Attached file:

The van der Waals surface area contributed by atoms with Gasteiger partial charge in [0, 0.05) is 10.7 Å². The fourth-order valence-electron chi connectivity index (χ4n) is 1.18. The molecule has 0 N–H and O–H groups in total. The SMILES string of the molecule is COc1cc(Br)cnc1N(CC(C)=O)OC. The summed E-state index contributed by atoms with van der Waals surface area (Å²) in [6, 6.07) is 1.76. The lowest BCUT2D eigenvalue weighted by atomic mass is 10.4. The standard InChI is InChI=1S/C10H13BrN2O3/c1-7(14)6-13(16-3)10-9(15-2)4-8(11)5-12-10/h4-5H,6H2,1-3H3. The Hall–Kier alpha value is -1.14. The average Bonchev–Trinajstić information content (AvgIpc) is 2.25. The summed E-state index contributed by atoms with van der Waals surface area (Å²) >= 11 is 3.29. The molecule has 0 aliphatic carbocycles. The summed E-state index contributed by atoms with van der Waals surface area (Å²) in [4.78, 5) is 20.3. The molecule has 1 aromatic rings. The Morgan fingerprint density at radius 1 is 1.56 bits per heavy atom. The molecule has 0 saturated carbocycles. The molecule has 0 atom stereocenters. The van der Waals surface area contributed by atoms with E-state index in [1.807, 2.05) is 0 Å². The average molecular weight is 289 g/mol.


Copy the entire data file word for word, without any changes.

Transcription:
The van der Waals surface area contributed by atoms with Gasteiger partial charge in [0, 0.05) is 10.7 Å². The fourth-order valence-electron chi connectivity index (χ4n) is 1.18. The molecule has 0 N–H and O–H groups in total. The SMILES string of the molecule is COc1cc(Br)cnc1N(CC(C)=O)OC. The summed E-state index contributed by atoms with van der Waals surface area (Å²) in [6, 6.07) is 1.76. The lowest BCUT2D eigenvalue weighted by atomic mass is 10.4. The standard InChI is InChI=1S/C10H13BrN2O3/c1-7(14)6-13(16-3)10-9(15-2)4-8(11)5-12-10/h4-5H,6H2,1-3H3. The Hall–Kier alpha value is -1.14. The average Bonchev–Trinajstić information content (AvgIpc) is 2.25. The summed E-state index contributed by atoms with van der Waals surface area (Å²) >= 11 is 3.29. The molecule has 0 aliphatic carbocycles. The summed E-state index contributed by atoms with van der Waals surface area (Å²) in [4.78, 5) is 20.3. The molecule has 1 aromatic rings. The Morgan fingerprint density at radius 1 is 1.56 bits per heavy atom. The molecule has 0 saturated carbocycles. The molecule has 0 atom stereocenters. The van der Waals surface area contributed by atoms with E-state index in [1.807, 2.05) is 0 Å². The average molecular weight is 289 g/mol.